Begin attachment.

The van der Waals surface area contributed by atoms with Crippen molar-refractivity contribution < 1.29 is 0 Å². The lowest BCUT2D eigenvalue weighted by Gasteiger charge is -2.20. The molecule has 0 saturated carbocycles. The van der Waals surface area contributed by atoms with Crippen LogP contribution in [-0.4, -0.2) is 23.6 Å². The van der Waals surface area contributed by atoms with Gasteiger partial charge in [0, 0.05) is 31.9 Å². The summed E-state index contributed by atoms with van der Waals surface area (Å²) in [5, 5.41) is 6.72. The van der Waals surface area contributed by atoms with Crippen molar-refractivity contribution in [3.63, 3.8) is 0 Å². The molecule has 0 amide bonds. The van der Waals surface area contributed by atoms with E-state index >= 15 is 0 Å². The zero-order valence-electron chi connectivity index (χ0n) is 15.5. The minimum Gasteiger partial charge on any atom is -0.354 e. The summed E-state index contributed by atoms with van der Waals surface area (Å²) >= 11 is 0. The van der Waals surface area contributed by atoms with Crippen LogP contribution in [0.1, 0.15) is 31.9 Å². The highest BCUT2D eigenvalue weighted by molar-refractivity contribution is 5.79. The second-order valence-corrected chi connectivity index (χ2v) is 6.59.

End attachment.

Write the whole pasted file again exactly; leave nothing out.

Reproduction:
The van der Waals surface area contributed by atoms with Crippen molar-refractivity contribution < 1.29 is 0 Å². The lowest BCUT2D eigenvalue weighted by Gasteiger charge is -2.20. The molecule has 0 saturated carbocycles. The van der Waals surface area contributed by atoms with Crippen LogP contribution in [-0.4, -0.2) is 23.6 Å². The van der Waals surface area contributed by atoms with Gasteiger partial charge in [0, 0.05) is 31.9 Å². The summed E-state index contributed by atoms with van der Waals surface area (Å²) in [5, 5.41) is 6.72. The van der Waals surface area contributed by atoms with Crippen molar-refractivity contribution in [3.63, 3.8) is 0 Å². The molecule has 0 amide bonds. The van der Waals surface area contributed by atoms with E-state index >= 15 is 0 Å². The zero-order valence-electron chi connectivity index (χ0n) is 15.5. The minimum Gasteiger partial charge on any atom is -0.354 e. The summed E-state index contributed by atoms with van der Waals surface area (Å²) >= 11 is 0. The van der Waals surface area contributed by atoms with Crippen LogP contribution in [0.1, 0.15) is 31.9 Å². The highest BCUT2D eigenvalue weighted by molar-refractivity contribution is 5.79. The second-order valence-corrected chi connectivity index (χ2v) is 6.59.